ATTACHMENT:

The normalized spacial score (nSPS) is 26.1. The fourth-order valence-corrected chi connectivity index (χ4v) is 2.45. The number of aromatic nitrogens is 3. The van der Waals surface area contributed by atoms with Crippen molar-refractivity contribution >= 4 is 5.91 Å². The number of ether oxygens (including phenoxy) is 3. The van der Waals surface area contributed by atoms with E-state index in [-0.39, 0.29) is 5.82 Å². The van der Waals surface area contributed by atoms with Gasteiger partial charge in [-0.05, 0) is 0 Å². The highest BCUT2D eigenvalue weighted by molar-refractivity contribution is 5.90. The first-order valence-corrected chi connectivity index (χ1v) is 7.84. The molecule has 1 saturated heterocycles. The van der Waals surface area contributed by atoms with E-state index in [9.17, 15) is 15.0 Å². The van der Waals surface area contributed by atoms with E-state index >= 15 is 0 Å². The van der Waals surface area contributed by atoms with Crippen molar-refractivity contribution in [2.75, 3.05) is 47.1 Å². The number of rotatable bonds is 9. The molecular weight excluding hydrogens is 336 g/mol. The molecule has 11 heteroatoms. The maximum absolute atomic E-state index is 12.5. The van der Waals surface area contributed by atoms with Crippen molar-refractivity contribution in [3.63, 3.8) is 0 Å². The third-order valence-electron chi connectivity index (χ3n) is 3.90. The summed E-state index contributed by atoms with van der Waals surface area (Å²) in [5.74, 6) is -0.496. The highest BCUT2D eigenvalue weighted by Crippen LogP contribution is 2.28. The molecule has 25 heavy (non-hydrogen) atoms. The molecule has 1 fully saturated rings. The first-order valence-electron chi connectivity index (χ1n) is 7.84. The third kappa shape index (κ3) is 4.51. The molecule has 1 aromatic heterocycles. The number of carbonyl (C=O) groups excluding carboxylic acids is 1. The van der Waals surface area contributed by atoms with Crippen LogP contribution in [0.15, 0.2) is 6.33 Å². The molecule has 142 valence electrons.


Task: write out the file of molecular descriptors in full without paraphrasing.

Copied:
The normalized spacial score (nSPS) is 26.1. The fourth-order valence-corrected chi connectivity index (χ4v) is 2.45. The number of aromatic nitrogens is 3. The van der Waals surface area contributed by atoms with Crippen molar-refractivity contribution >= 4 is 5.91 Å². The number of ether oxygens (including phenoxy) is 3. The van der Waals surface area contributed by atoms with E-state index in [-0.39, 0.29) is 5.82 Å². The van der Waals surface area contributed by atoms with Gasteiger partial charge in [-0.05, 0) is 0 Å². The highest BCUT2D eigenvalue weighted by molar-refractivity contribution is 5.90. The first-order valence-corrected chi connectivity index (χ1v) is 7.84. The molecule has 1 saturated heterocycles. The van der Waals surface area contributed by atoms with E-state index in [9.17, 15) is 15.0 Å². The van der Waals surface area contributed by atoms with E-state index >= 15 is 0 Å². The van der Waals surface area contributed by atoms with Crippen molar-refractivity contribution in [2.75, 3.05) is 47.1 Å². The number of rotatable bonds is 9. The molecular weight excluding hydrogens is 336 g/mol. The molecule has 11 heteroatoms. The maximum absolute atomic E-state index is 12.5. The van der Waals surface area contributed by atoms with Crippen molar-refractivity contribution in [3.63, 3.8) is 0 Å². The third-order valence-electron chi connectivity index (χ3n) is 3.90. The summed E-state index contributed by atoms with van der Waals surface area (Å²) in [5.74, 6) is -0.496. The highest BCUT2D eigenvalue weighted by Crippen LogP contribution is 2.28. The molecule has 25 heavy (non-hydrogen) atoms. The molecule has 1 fully saturated rings. The first-order valence-electron chi connectivity index (χ1n) is 7.84. The third kappa shape index (κ3) is 4.51. The molecule has 1 aromatic heterocycles. The number of carbonyl (C=O) groups excluding carboxylic acids is 1. The van der Waals surface area contributed by atoms with Crippen LogP contribution in [0.15, 0.2) is 6.33 Å². The molecule has 142 valence electrons.